Emily M. DeArdo

writer

Catholic 101: The Eucharist

Catholic 101, CatholicismEmily DeArdoComment

OK, everyone. Buckle up. 

I mean it. 

I love the Eucharist. I could write a whole tome on it, here. I realize the Eucharist is one of the more misunderstood Catholic doctrines. So we're talking about first communion, but we're also going to talk about the Eucharist more generally. OK? 

 

OK, so first off, what is the Eucharist?

Catholics believe that the Eucharist is the Body, Blood, Soul and Divinity of Jesus ChristIt's not a symbol. After the bread and wine have been consecrated by the priest, it IS Jesus Christ, here, present, fully, in the host. 

As Flannery O'Connor said: 

We take Jesus at His word when he said "this is my body." We take John 6 seriously. 

If it's just a symbol, then, so what? Why do it? Why have it? 

But to us, it's not a symbol. It is JESUS CHRIST. That's why we have Eucharistic adoration, why we reserve the sacrament in the tabernacle, and why we treat it (or should treat it!) with reverence. It's why we genuflect when we go into the pews--because Jesus Christ is actually present in our churches, in the Eucharist. 

Since we treat the Eucharist so reverently, not just anyone can receive it. That's why First Communion is such an important sacrament to Catholics--it's the day when you can receive Jesus in Communion for the first time. This is huge! 

For Catholics, you have to be at the "age of reason", which is seven years old. You have to be able to understand Who you are receiving. That doesn't mean that you have to understand the Ins and Outs of Transubstantiation, but you do have to know it's not just bread the priest is giving you. 

In some places, First Confession precedes first communion. But for our purposes, we'll talk about that later. 

I always told my CCD kids that I never, ever wanted to see them go up to communion sloppily. The number of people I've seen just shuffling up to communion, like they're going to receive a hot dog at a baseball game! NOOOOOO! STOP IT! You should be totally aware to what you're doing and Who you are about to receive. 

Going back to our discussion of matter and form: The matter is the unleavened bread and wine. No, you cannot use grape juice, or Pepsi, or water. It must be wine. And no, you can't use bread from Kroger, or Doritos, or pita bread, or crackers. It must be unleavened bread. I was absolutely shocked the first time I went to a Protestant service (it was orientation at college--I couldn't get to Mass, but then did offer Catholic communion from an extraordinary minister of communion). The pastor got out a loaf of Kroger bread, and Kroger grape juice.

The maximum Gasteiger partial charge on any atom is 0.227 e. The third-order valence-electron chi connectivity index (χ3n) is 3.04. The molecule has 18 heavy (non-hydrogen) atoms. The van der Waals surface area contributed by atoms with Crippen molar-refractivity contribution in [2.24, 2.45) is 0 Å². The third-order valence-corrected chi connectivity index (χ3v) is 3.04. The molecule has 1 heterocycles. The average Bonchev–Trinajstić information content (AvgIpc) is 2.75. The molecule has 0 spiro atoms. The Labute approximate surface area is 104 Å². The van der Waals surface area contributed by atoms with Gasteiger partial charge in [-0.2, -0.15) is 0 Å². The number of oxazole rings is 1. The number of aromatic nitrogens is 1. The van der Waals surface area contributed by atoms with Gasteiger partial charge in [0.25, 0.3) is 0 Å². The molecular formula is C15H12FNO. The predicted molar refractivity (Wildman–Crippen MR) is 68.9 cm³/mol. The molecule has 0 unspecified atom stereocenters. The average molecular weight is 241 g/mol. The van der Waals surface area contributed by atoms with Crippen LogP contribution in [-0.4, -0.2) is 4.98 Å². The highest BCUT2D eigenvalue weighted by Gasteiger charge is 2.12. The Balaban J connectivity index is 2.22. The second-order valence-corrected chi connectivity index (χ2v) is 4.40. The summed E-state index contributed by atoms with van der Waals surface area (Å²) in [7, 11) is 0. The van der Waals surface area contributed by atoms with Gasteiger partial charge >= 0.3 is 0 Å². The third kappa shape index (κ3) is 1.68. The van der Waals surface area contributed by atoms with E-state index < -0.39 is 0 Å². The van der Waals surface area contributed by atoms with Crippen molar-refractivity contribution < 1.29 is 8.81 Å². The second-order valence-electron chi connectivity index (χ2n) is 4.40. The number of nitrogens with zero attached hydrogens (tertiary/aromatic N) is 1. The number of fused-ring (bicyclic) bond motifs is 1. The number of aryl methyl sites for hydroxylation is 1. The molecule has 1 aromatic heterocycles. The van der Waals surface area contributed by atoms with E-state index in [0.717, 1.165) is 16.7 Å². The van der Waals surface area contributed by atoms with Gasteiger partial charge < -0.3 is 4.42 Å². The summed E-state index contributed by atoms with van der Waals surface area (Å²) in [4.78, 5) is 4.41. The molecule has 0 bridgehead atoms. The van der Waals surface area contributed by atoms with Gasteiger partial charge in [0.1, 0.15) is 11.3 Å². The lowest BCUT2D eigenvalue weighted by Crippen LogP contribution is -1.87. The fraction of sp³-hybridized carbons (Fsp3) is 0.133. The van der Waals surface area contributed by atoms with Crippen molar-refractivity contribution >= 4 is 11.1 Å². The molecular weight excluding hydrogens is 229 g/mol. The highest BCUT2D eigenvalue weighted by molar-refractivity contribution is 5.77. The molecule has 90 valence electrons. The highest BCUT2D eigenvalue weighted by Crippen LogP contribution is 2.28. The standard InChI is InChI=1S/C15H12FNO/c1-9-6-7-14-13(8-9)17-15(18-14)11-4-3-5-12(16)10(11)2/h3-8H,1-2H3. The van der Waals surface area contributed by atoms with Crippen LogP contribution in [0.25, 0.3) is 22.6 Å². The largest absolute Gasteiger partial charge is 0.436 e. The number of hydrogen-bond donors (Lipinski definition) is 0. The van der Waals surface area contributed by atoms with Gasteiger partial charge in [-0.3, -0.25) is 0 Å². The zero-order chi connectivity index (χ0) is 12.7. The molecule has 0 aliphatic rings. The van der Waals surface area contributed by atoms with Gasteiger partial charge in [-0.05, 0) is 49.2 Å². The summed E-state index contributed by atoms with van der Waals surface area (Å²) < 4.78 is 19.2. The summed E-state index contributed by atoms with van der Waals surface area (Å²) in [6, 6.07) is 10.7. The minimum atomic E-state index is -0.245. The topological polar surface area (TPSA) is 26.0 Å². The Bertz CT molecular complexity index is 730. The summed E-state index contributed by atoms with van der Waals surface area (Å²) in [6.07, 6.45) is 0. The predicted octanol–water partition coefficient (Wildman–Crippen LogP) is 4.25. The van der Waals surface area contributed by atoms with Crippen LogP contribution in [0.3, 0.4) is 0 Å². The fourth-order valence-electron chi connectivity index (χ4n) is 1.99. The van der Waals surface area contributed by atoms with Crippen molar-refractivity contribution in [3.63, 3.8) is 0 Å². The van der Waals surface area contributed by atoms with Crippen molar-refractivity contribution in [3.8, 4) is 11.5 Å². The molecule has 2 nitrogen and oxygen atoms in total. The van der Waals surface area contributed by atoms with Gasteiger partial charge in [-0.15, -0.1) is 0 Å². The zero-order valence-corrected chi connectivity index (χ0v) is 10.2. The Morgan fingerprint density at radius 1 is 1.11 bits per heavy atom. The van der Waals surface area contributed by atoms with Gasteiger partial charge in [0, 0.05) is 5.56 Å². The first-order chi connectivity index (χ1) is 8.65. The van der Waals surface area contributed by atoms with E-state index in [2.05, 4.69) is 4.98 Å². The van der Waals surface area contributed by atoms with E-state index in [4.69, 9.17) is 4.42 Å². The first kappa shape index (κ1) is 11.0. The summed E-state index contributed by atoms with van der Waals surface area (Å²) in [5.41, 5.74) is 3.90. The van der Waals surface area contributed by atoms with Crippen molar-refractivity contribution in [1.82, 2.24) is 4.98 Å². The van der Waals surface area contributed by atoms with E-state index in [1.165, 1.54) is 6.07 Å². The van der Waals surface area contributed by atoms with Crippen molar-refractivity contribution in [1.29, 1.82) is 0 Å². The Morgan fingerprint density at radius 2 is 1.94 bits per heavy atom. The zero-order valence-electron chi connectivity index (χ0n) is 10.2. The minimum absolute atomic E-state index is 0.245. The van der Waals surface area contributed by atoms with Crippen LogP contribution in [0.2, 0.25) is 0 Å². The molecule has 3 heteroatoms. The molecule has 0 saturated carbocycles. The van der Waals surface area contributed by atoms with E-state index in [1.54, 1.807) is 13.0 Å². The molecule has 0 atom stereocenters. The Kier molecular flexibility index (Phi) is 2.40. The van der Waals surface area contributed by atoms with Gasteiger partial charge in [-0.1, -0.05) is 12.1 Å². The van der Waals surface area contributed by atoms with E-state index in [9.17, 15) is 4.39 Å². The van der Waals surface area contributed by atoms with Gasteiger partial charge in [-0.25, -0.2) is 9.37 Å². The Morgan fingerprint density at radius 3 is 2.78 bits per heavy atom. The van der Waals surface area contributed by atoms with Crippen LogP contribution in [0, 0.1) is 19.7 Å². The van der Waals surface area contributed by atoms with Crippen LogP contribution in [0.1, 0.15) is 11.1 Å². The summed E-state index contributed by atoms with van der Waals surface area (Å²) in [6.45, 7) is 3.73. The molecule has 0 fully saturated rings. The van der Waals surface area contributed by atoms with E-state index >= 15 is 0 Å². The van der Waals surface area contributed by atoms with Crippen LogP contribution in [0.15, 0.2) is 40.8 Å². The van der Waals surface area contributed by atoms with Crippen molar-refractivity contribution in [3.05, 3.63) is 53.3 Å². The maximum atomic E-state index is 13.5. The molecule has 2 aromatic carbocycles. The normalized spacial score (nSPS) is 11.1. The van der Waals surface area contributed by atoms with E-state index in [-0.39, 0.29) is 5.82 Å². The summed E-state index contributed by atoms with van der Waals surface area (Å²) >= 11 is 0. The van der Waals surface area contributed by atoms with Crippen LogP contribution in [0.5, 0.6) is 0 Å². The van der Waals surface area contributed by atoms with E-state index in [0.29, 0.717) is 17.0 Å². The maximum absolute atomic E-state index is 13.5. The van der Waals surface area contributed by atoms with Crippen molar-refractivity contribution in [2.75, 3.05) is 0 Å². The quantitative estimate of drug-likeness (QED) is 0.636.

You don't have to receive both species (that's what it's technically called--the species). At my parish, we never offer the wine to the communicants. It's only ever the Host. But that's OK. 

The form is the words of consecration, said by the priest, as part of the Eucharistic Prayer: 

Take this, all of you, and eat of it, for this is my Body, which will be given up for you.
Take this, all of you, and drink from it, for this is the chalice of my Blood, the blood of the new and eternal covenant, which will be poured out for you and for many for the forgiveness of sins. Do this in memory of me.  

After the priest--and ONLY the priest--says the words of consecration, the bread and the wine have BECOME the Body and Blood of Christ. 

Since the Church believes that when we receive communion, we are taking Jesus into our very selves, there are a few rules: 

  1. You should have fasted for one hour before receiving (water and medicine don't count. And if you have to take food with the medicine, you can.)  
  2. You must not receive if you are in a state of mortal sin. If you are in a state of mortal sin and you receive communion, then you're committing sacrilege, on top of already being in a state of mortal sin. You're just making things worse! (This is one reason that my parish offers confession before every Mass.) 

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Now, many of my Protestant friends have expressed disdain that they cannot receive communion at a Catholic Mass. A few points on that: 

  1. You could receive, if you really wanted to. There's not a Secret Catholic handshake before you receive. However: 
  2. You don't believe what you believe about it, so why would you say you do? That's what the "amen" after "The Body of Christ" means. Why would you do something that's basically a lie? Bad form!
  3. Communion isn't like a hand stamp that indicates you participated at Mass. Plenty of people go to Mass and do not receive communion (all the kids under 7, for example). You can participate fully in the Mass without receiving. I know, your head is spinning here, but it's possible! Receiving communion isn't like getting a heavenly check mark. "OK, Mr. Jones is here....." It is perfectly permissible to attend Mass and not receive Communion. In fact, if you're not properly disposed to receive, it's the better option! 

Here are the USCCB's guidelines for receiving communion. 

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Like I said above, I love the Eucharist. I get very upset when I see people not treating the sacrament with the reverence it deserves. That means churches where the tabernacle is basically in another room, away from the sanctuary; where people just go up to receive like, la-di-dah; etc. 

Catholics! You are receiving God! Jesus is physically present in every Catholic church. If that doesn't fill you with awe, you need your awe-meter checked. 

As JRR Tolkien said: 

Catholics, please remember what a supreme gift we have in the Eucharist. Treat it accordingly!